“As Nelson Mandela once said, ‘Our human compassion binds us the one to the other – not in pity or patronizingly, but as human beings who have learnt how to turn our common suffering into hope for the future’,” Quinn said, according to a news release. “Over the years, I’ve been moved by the brave patients and veterans who are fighting terrible illnesses. They need and deserve pain relief.”

State Rep. Lou Lang, a Democrat from Skokie, and Sen. William Haine, a Democrat from Alton, sponsored the bill, which the governor said contained the nation’s strongest restrictions regarding the use of medical marijuana.

“Patients afflicted by the most unbearable conditions finally have a compassionate answer to their cries for help,” said Haine, a former prosecutor. “This program alleviates suffering and provides strong safeguards against abuse. We are ensuring only those suffering from the most serious diseases receive this treatment.”

Before signing the bill, Quinn consulted with Illinois citizens, including Jim Champion of Somonauk, a veteran of the 101st Airborne who is living with multiple sclerosis.

“I use medical cannabis because it’s the most effective medicine in treating my muscle spasticity with few side effects,” Champion said. “My wife shouldn’t have to go to drug dealers for my medicine. Neither of us deserve to be criminals.”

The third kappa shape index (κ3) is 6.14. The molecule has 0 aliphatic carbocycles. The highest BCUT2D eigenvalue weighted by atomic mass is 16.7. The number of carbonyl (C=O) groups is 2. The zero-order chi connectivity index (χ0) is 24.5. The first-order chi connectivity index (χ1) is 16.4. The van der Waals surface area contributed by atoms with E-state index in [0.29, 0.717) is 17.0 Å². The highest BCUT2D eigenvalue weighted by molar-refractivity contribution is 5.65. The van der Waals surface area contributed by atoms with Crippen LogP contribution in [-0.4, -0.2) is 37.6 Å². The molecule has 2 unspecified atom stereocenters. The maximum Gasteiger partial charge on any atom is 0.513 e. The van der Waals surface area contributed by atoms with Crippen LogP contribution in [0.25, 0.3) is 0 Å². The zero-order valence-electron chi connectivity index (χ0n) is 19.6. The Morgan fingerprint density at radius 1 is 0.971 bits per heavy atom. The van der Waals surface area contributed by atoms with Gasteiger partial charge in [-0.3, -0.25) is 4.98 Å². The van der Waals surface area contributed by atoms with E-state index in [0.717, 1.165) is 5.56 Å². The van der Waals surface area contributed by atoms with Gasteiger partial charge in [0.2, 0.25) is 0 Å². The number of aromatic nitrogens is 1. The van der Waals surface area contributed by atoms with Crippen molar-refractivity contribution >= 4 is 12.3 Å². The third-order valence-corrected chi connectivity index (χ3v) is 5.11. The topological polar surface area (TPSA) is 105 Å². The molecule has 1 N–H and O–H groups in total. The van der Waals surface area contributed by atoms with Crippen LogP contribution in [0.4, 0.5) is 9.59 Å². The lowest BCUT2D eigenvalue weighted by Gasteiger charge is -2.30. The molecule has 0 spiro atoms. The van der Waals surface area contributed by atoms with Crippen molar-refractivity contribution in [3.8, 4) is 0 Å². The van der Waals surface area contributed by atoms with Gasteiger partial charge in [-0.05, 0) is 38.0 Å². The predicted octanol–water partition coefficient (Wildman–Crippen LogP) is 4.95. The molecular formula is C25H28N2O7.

The new law enacts restrictions on the 22 cultivation centers to ensure professional licensing, 24-hour surveillance and inventory control.

The cultivation centers, one for each state police district, must comply with local zoning laws and be located at least 2,500 feet from day care centers and schools.

Illinois, under the law, will not permit patients or caregivers to cultivate cannabis.

But eligible patients can purchase up to 2.5 ounces of cannabis every 14 days. There will be no more than 60 licensed dispensaries, which must comply with rules established by the Illinois Department of Financial and Professional Regulation.

The law specifies 35 medical conditions for eligibility, including muscular dystrophy, cancer, multiple sclerosis and HIV/AIDS.

And the prescribing physician and patient must have an established relationship.

Minors and people with felony drug convictions or psychiatric conditions do not qualify.

Patients may not be police officers, firefighters, probation officers or school bus drivers.

And patients who drive while impaired by medical cannabis face the same penalties as those who drive while impaired by prescription drugs.